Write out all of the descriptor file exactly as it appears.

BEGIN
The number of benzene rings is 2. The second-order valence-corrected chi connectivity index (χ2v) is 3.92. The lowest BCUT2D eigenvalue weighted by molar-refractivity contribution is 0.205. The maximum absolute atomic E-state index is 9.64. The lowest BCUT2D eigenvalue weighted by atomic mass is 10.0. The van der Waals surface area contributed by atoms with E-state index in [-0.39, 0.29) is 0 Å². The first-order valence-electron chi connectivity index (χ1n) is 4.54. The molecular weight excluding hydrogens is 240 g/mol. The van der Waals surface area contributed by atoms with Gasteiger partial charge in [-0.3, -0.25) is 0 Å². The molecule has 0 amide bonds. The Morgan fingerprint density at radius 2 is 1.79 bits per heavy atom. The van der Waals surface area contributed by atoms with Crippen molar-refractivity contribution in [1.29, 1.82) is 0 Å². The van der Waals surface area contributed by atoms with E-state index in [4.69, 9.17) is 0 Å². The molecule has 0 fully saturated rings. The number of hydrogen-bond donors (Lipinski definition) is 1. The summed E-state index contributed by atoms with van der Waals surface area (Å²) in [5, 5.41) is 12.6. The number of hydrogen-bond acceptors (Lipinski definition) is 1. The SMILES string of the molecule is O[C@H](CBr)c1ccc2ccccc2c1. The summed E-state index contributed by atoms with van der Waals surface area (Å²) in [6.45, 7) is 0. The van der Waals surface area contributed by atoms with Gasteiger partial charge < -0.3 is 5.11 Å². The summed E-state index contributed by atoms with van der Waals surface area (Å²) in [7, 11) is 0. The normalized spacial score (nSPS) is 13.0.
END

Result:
The number of benzene rings is 2. The second-order valence-corrected chi connectivity index (χ2v) is 3.92. The lowest BCUT2D eigenvalue weighted by molar-refractivity contribution is 0.205. The maximum absolute atomic E-state index is 9.64. The lowest BCUT2D eigenvalue weighted by atomic mass is 10.0. The van der Waals surface area contributed by atoms with E-state index in [-0.39, 0.29) is 0 Å². The first-order valence-electron chi connectivity index (χ1n) is 4.54. The molecular weight excluding hydrogens is 240 g/mol. The van der Waals surface area contributed by atoms with Gasteiger partial charge in [-0.3, -0.25) is 0 Å². The molecule has 0 amide bonds. The Morgan fingerprint density at radius 2 is 1.79 bits per heavy atom. The van der Waals surface area contributed by atoms with Crippen molar-refractivity contribution in [1.29, 1.82) is 0 Å². The van der Waals surface area contributed by atoms with E-state index in [4.69, 9.17) is 0 Å². The molecule has 0 fully saturated rings. The number of hydrogen-bond donors (Lipinski definition) is 1. The summed E-state index contributed by atoms with van der Waals surface area (Å²) in [5, 5.41) is 12.6. The number of hydrogen-bond acceptors (Lipinski definition) is 1. The SMILES string of the molecule is O[C@H](CBr)c1ccc2ccccc2c1. The summed E-state index contributed by atoms with van der Waals surface area (Å²) in [6.45, 7) is 0. The van der Waals surface area contributed by atoms with Gasteiger partial charge < -0.3 is 5.11 Å². The summed E-state index contributed by atoms with van der Waals surface area (Å²) in [7, 11) is 0. The normalized spacial score (nSPS) is 13.0.